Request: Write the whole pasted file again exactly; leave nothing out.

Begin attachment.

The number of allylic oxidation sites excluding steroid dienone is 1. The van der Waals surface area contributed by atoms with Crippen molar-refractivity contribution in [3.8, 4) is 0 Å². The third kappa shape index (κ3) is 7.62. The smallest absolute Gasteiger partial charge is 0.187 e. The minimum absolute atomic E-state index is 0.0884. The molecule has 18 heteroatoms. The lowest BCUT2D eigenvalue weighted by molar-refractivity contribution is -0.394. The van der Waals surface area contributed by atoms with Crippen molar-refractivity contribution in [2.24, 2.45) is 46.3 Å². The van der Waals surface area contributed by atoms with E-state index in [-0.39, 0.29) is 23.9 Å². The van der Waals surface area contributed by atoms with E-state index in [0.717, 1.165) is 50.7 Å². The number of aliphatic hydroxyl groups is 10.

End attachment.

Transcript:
The number of allylic oxidation sites excluding steroid dienone is 1. The van der Waals surface area contributed by atoms with Crippen molar-refractivity contribution in [3.8, 4) is 0 Å². The third kappa shape index (κ3) is 7.62. The smallest absolute Gasteiger partial charge is 0.187 e. The minimum absolute atomic E-state index is 0.0884. The molecule has 18 heteroatoms. The lowest BCUT2D eigenvalue weighted by molar-refractivity contribution is -0.394. The van der Waals surface area contributed by atoms with Crippen molar-refractivity contribution in [2.24, 2.45) is 46.3 Å². The van der Waals surface area contributed by atoms with E-state index in [-0.39, 0.29) is 23.9 Å². The van der Waals surface area contributed by atoms with E-state index in [0.717, 1.165) is 50.7 Å². The number of aliphatic hydroxyl groups is 10.